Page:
“Customers are looking to procure storage in an OPEX or consumption model which represents new challenges for the more established vendors,” Nimble Storage managing director, Bede Hackney, said.

Bede Hackney (Nimble Storage)
Bede Hackney (Nimble Storage)

“Through the new generation of storage technologies, customers are realising it’s not just the next iteration of the same thing they’ve been doing for the past 10 years. Instead they are realising that moving away from a legacy to a next generation storage platform can deliver increased performance that’s capable of driving real change for a business.”

As Hackney explained, customers in Australia are more open to innovation in storage, as the market continues to demonstrate the new levels of business outcomes that can be achieved through next generation technologies.

Partner perspective

Through the eyes of the partner, as data becomes King across enterprise, the ongoing thirst for information is creating a complicated channel, made more complex through increased technological innovation.

“The market has changed and confusion is certainly rife,” ISI senior account manager, Phil Morris, said.

In alluding to a recent tender process, Morris said organisations remain flummoxed by differing storage defined and Cloud requirements, struggling to outline requirements for the channel to address.

“They weren’t able to clearly define what they wanted during the questions period so after a lot of work and spinning a lot of cycles, we pulled out because of the confusion,” he recalled.

“They just couldn’t tie it down and it becomes incredibly disruptive for customers putting out very high cost tenders, and then also the same applies for the partner responding, so naturally the market is changing.

“Customers are trying to mix requirements and do everything at once because they’ve heard it in the market, but they’re not necessarily getting it right as to what they definitely want.”

Speaking from the side of distribution in the Australian channel, NEXTGEN general manager, Lisa Youlden, acknowledged that of the tenders that come out to the market, they don’t always identify the challenges and how a partner can meet those requirements.

“There’s a lot of confusion because different vendors have different strategies and value propositions can be different,” Youlden said. “Incumbent vendors usually have big environments with big maintenance contracts and customers are not just looking for innovation around storage, but also introducing maintenance costs.

Lisa Youlden (NEXTGEN)
Lisa Youlden (NEXTGEN)

“On occasions there’s still a blocker to moving to more innovative vendors with partners reaching a stage in a commercial discussion which doesn’t always lend itself to bringing in new technology to the market.”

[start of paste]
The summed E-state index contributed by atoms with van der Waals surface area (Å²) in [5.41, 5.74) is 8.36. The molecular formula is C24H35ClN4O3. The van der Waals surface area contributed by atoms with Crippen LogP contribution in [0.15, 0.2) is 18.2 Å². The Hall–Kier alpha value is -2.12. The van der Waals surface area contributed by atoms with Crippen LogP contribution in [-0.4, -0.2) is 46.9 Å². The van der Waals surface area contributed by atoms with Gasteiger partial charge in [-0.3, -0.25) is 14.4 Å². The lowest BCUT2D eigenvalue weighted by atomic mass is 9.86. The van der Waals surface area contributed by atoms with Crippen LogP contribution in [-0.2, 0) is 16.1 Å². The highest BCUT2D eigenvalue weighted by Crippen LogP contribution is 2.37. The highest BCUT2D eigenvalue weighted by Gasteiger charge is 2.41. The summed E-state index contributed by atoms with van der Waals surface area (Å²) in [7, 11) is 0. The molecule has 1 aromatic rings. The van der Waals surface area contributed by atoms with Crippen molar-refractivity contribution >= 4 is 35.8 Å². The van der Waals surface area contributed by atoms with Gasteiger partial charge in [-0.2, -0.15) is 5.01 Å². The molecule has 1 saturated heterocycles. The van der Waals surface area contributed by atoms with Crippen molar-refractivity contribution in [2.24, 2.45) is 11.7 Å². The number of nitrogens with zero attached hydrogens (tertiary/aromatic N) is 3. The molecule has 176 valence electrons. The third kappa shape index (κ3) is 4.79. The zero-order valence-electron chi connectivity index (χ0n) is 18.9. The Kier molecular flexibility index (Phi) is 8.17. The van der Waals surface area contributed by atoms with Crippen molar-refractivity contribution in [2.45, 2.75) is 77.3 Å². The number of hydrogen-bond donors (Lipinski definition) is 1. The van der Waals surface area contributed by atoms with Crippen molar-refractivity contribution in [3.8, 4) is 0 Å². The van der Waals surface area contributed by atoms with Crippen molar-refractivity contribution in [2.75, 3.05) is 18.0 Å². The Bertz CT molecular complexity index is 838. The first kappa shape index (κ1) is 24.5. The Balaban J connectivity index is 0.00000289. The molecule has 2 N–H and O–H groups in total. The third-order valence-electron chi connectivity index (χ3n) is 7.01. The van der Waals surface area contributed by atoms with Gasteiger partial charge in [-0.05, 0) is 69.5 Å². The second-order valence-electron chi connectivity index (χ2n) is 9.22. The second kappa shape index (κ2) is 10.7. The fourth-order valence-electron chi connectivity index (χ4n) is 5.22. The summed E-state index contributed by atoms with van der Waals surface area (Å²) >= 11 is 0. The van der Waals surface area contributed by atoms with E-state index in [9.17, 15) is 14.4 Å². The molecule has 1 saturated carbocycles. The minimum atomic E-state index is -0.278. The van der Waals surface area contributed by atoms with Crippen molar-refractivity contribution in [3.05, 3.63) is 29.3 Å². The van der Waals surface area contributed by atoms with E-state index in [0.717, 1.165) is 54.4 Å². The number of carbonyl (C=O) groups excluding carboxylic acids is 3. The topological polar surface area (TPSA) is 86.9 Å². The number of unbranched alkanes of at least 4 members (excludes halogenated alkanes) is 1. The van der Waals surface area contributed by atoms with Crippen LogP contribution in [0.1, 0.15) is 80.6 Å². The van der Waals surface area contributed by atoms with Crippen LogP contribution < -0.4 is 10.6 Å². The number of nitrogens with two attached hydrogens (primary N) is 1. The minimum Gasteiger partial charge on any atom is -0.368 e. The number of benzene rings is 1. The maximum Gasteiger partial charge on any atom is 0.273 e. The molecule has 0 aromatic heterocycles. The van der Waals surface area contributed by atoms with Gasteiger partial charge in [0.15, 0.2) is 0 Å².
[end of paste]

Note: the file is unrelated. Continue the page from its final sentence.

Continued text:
But while customers are beginning to realise they can innovate with storage technology, questions still remain as to whether they are educated enough to make such demands.

“We’ve seen a lot of tenders come through which we have walked away from also,” Global Storage senior account director, Gavin Hoffmann, explained. “Someone at the boardroom level decides they have to have Cloud, but by the time you work through the complexities and move the data to the Cloud, what happens if you need to pull it back out again?

“During this particular tender the customer selected a large Cloud vendor but by the time they completed the analysis, they’d chewed through a three-year budget in 12 months. There’s lots of uncertainty in Cloud storage.”

For Solista head of sales and strategy, Noel Allnutt, customers are certain when it comes to outlining future business outcomes, yet remain bound by uncertainty as to how to instigate change.

“Customers see what they want to achieve in the future, but it’s the uncertainty of the path they’re going to have to take to get there,” he said.

“Most customers want to have Cloud economics but they still want to be able to look and feel the technology. We’re seeing more collaboration between the infrastructure and the applications team, which represents a big shift in the industry.

“We’re starting off with a storage conversation but the application team is straight in also, working alongside because if customers are going to buy technology, and it’s going to come out of everyone’s budget, then they want to know why.”

Changing conversations

Allnutt said that specific to the channel, the changing conversation signals new opportunity for partners, as organisations seek business conversations focused on utilising storage in different ways.

“There’s so much emphasis on the data,” he added.

But as Andersen IT managing director, Mark Andersen, outlined, the channel hasn’t been associated with the value of data for a “long time”, creating a new dynamic in the market.